September 18, 2019
Apple researchers investigated what people really want in a digital assistant, finding that people deem an assistant “likeable” and “trustworthy” when it mirrored their own degree of chattiness. It also found that the features that make up mirroring can be extracted from the user’s speech patterns. Amazon researchers conducted a project that found Alexa can figure out what a user wants via so-called dialogue state tracking, in which it estimates and keeps tabs on a person’s goals throughout a conversation.
VentureBeat reports that Apple’s scientists determined that, “long-term reliance on digital assistants requires a sense of trust in the assistant and its abilities … [and that] an effective method for enhancing trust in digital assistants is for the assistant to mirror the conversational style of a user’s query, specifically the degree of ‘chattiness’,” which was defined as “the degree to which a query is concise (high information density) versus talkative (low information density).”
The results of the study “could lay the groundwork for an improved Siri.”
The study relied on 20 participants who “filled out a pre-study survey describing how they used digital assistants, including the frequency of their usage and the types of questions they typically asked them.” Then they made verbal requests of a wall-mounted TV displaying instructions “orchestrated by a human experimenter” and classified the responses.
In the second round, the participants were “rated on their chattiness while their speech and facial expressions were captured by a microphone, camera, and depth sensor.” The first study showed that “people who identified as chatty (60 percent) preferred the chatty interactions, while those identified as non-chatty (40 percent) preferred the non-chatty interactions.”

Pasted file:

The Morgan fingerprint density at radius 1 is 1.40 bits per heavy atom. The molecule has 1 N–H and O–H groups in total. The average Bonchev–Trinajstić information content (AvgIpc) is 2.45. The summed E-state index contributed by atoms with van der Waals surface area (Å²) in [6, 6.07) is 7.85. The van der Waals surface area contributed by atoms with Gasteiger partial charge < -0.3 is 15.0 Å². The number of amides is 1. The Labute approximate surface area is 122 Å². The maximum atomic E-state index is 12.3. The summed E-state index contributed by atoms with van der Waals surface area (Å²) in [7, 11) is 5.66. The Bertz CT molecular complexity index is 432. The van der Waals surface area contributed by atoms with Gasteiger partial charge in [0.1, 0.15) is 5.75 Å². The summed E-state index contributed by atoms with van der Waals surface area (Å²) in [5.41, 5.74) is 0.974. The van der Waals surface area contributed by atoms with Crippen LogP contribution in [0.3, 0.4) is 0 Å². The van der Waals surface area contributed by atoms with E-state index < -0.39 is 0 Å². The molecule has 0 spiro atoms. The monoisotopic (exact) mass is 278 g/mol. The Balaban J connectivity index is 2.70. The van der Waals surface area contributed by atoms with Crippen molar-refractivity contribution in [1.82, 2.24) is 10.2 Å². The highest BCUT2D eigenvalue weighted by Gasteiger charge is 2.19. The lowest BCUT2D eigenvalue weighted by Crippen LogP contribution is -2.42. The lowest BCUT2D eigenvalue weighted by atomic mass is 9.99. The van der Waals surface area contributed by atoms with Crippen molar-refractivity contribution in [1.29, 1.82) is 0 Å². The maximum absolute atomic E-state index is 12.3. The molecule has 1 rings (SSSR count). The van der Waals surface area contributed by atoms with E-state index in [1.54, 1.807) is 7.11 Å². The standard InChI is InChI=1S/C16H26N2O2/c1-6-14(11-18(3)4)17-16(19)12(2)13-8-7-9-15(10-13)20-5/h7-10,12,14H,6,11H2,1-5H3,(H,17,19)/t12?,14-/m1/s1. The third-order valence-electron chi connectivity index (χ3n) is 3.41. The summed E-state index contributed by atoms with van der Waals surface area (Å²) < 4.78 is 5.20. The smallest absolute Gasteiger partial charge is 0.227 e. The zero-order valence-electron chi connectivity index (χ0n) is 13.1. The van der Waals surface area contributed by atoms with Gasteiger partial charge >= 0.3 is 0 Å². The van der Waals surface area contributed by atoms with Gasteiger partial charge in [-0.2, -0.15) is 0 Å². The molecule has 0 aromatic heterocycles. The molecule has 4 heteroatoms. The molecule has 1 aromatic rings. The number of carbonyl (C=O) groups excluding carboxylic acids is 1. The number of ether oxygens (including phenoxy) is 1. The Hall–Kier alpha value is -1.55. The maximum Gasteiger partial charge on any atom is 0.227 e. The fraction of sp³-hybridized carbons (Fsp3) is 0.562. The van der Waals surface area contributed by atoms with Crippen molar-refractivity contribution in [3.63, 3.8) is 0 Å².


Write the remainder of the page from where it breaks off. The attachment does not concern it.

The researchers then built “multi-speaker and speaker-independent classifiers [based on 95 acoustic features] capable of classifying verbal commands as chatty or non-chatty, and of determining whether chatty versus non-chatty response would be preferred.” They determined that the “person’s degree of chattiness can be detected reliably.”
Elsewhere, VB reports that Amazon’s Alexa can better slot names (such as hotel prices or star rating), values or entities in a dialogue by “combining conversation history with the most recent command.”
Amazon R&D scientists, led by Alexa AI group applied scientist Shuyang Gao, proposed “an AI system that formulates dialogue state tracking as a classic question-answering problem.” That means that Amazon’s machine learning “decides on the slot value for each slot name after reading a conversational passage.”
The researchers revealed that the technique, comprised of three models, “yielded a 6.5 percent improvement in slot tracking accuracy over the previous state of the art in qualitative tests and that it had an accuracy of up to 96 percent per slot on a data set of development data.”
“Historically, research on dialogue state tracking has focused on methods that estimate distributions over all the possible values for a given slot,” wrote Gao. “But modern task-oriented dialogue systems present problems of scale. Machine reading comprehension is an active research area that has made a lot of great process in recent years. By connecting it with dialogue state tracking, we can leverage reading comprehension-based approaches and develop robust new models for task-oriented dialogue systems.”